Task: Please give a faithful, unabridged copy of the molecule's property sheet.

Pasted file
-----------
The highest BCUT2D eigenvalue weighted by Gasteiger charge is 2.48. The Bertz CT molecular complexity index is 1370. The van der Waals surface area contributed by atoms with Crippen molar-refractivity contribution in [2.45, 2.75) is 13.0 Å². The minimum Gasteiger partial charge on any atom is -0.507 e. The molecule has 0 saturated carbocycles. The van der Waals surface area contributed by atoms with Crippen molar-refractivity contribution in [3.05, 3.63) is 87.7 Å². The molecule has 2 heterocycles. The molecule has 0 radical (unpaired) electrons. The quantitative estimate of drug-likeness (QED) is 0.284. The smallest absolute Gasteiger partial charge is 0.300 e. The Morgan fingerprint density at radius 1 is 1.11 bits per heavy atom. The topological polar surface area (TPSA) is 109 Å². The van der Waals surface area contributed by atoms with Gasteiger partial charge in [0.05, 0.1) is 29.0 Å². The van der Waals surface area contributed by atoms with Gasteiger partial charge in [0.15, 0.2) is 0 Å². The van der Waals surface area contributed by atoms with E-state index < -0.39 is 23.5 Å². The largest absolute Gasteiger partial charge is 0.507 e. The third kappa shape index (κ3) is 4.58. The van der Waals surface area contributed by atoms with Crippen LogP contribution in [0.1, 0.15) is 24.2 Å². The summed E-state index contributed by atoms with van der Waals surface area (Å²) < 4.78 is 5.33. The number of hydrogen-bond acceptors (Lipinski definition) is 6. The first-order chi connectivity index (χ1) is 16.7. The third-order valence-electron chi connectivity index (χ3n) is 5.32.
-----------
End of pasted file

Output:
The highest BCUT2D eigenvalue weighted by Gasteiger charge is 2.48. The Bertz CT molecular complexity index is 1370. The van der Waals surface area contributed by atoms with Crippen molar-refractivity contribution in [2.45, 2.75) is 13.0 Å². The minimum Gasteiger partial charge on any atom is -0.507 e. The molecule has 0 saturated carbocycles. The van der Waals surface area contributed by atoms with Crippen molar-refractivity contribution in [3.05, 3.63) is 87.7 Å². The molecule has 2 heterocycles. The molecule has 0 radical (unpaired) electrons. The quantitative estimate of drug-likeness (QED) is 0.284. The smallest absolute Gasteiger partial charge is 0.300 e. The Morgan fingerprint density at radius 1 is 1.11 bits per heavy atom. The topological polar surface area (TPSA) is 109 Å². The van der Waals surface area contributed by atoms with Gasteiger partial charge in [0.05, 0.1) is 29.0 Å². The van der Waals surface area contributed by atoms with Gasteiger partial charge in [0.15, 0.2) is 0 Å². The van der Waals surface area contributed by atoms with E-state index < -0.39 is 23.5 Å². The largest absolute Gasteiger partial charge is 0.507 e. The third kappa shape index (κ3) is 4.58. The van der Waals surface area contributed by atoms with Crippen LogP contribution in [0.1, 0.15) is 24.2 Å². The summed E-state index contributed by atoms with van der Waals surface area (Å²) < 4.78 is 5.33. The number of hydrogen-bond acceptors (Lipinski definition) is 6. The first-order chi connectivity index (χ1) is 16.7. The third-order valence-electron chi connectivity index (χ3n) is 5.32.